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He Tipua: The Life and Times of Sir Āpirana Ngata—Ranginui Walker (2001)

He Tipua is Ranginui Walker’s biography of Māori leader Sir Āpirana Ngata. The book explores the huge impact Ngata had on the social, cultural, economic and political landscape of New Zealand, creating a new path of reconciliation between Māori and Pākehā.

Publication details

Walker, R. He Tipua: The Life and Times of Sir Āpirana Ngata. Auckland: Viking, 2001.

About the book

In He Tipua, Ranginui Walker locates Sir Āpirana Ngata's life firmly and elaborately within its Māori context. The family and tribal background to his ambitions and achievements is comprehensively explored together with the nature of Ngati Porou's associations with education, Christianity and support of the Armed Constabulary. He analyses this as a strategy for survival and development, and he makes clear the nuances of its effect on the culture of Ngāti Porou.

Walker presents a clear account of the nature of the Young Māori Party coalition of interests and presents an informed account of Ngata's time as Native Minister and the events that led to his resignation from that position. Walker’s in-depth research reveals that Ngata's talents and ambitions covered an even wider canvas of Māori and public life than what was previously known; providing a comprehensive picture of Ngata’s life and the physical and emotional resources that enabled him to lead and achieve over such a broad range of activities.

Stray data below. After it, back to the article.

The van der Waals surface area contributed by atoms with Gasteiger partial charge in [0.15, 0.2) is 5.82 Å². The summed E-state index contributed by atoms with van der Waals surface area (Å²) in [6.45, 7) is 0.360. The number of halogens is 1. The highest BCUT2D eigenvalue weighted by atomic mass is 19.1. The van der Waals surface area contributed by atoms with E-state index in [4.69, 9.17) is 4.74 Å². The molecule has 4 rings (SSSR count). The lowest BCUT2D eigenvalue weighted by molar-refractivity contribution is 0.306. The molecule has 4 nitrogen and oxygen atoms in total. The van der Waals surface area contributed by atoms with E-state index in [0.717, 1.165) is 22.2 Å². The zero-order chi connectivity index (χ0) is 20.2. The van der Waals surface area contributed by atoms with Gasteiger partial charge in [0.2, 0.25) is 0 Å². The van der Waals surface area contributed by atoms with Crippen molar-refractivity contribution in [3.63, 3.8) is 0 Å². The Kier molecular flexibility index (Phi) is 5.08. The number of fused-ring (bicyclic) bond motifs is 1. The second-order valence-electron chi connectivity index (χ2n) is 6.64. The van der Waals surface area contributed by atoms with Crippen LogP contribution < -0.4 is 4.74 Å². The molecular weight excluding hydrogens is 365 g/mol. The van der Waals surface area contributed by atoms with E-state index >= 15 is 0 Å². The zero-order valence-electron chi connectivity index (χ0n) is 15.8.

The very title of the book, He Tipua, is an indication of the profoundly rooted Māori perspective from which it grows. "Tipua" implies a form of supernatural spirit, a person who has become larger and more powerful than those around him. It is the perfect term to encapsulate Ngata's charisma and the pervasiveness of his influence, not simply within Ngāti Porou, but within the wider Māori world and New Zealand society.

Further information 

 

This publication is part of the series Te Takarangi: Celebrating Māori publications - a sample list of 150 non-fiction books produced by a partnership between Royal Society Te Apārangi and Ngā Pae o te Māramatanga.